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Challenges, Coping Strategies, and Unmet Needs of Families with a Child with Autism Spectrum Disorder in Goa, India

Thursday, 2 May 2013: 14:00-18:00
Banquet Hall (Kursaal Centre)
G. Divan1, V. P. Vajaratkar2, M. U. Desai3, L. Strik-Lievers4 and V. Patel5, (1)Sangath, Goa, India, (2)ARTI and PASS project, Sangath, Goa, Panjim, Goa, India, (3)Yale University, New Haven, CT, (4)Neuropsichiatria Infantile Ospedale San Paolo, Università degli Studi di Milano, Milano, Italy, (5)London School of Hygiene and Tropical Medicine, London, United Kingdom
Background: Autism Spectrum Disorders (ASD) is being increasingly recognized in developing countries like India. There are a number of attempts to understand the experience of parenting a child with ASD, from around the world (Altiere et al, 2009, Gray, 2006, Luong et al, 2009, Shaked, 2005) However, little is known about the experiences of parents raising a child with ASD in the Indian context. With a population of over a billion, India has over 2 million children with ASD and the experience of parents can help inform policy as well as practice.

Objectives: This study aimed to describe the experiences of parents raising a child with ASD in the Western state of Goa, in India, with a view to understanding the challenges families face and their unmet needs during this parenting journey.

Methods: Twenty in-depth interviews and nine focus group discussions were carried out 98 participants, which included twelve parents of children with ASD and key community stakeholders such as special educators, teachers and parents of typically developing children. This qualitative data was triangulated to explore the experiences, life impact, and unmet needs of raising a child with ASD.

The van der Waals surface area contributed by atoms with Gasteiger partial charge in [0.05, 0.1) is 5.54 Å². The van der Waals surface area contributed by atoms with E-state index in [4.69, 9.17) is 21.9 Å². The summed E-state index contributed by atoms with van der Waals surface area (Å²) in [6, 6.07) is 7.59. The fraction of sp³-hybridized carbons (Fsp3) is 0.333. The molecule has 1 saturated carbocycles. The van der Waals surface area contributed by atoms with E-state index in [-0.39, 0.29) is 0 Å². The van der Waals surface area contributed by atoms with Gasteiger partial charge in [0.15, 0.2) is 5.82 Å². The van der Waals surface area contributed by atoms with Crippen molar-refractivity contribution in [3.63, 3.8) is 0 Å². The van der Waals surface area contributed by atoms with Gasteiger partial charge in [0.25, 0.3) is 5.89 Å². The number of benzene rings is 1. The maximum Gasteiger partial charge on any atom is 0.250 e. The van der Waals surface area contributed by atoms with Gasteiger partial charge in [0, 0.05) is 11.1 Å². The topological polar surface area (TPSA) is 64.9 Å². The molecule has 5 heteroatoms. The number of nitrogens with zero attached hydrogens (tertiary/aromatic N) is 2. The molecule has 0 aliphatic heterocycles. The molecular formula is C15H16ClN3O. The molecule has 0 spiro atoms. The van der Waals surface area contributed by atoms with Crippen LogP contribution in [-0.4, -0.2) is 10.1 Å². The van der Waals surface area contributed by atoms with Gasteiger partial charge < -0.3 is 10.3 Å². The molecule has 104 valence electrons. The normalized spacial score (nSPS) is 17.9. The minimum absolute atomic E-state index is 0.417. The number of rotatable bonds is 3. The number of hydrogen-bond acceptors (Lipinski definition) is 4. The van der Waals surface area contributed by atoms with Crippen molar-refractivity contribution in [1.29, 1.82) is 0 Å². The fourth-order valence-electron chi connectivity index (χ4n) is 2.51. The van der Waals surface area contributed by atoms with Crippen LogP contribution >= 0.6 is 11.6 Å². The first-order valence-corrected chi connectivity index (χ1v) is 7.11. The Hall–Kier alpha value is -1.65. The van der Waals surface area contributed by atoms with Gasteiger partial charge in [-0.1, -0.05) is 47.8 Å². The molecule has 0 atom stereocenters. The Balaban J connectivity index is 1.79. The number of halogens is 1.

Results: Key findings suggest that raising a child with ASD puts a tremendous strain on families due to competing commitments, often leading to initial social withdrawal with later reintegration into social networks. Second, the impact is multidimensional, involving the personal sphere but also extending into the wider community with negative experiences of discrimination. Third, parents actively respond to these challenges through a range of approaches with help from existing and new social support networks and health care providers. Fourth, professionals from the health, education, and religious sectors have a low awareness of the unique needs of families living with ASD which leads to a considerable economic and emotional burden on families. Finally, as a consequence of these experiences, several unmet needs can be identified, notably for supporting increasingly isolated families and the limited access to multidisciplinary evidence-based services for ASD.

Conclusions: This qualitative study observed a range of adverse impacts associated with raising a child with ASD in Goa, India. Most parents undertook diverse strategies to address the challenges they faced, in the context of a health and social welfare system which had very limited awareness of, and services for, ASD.

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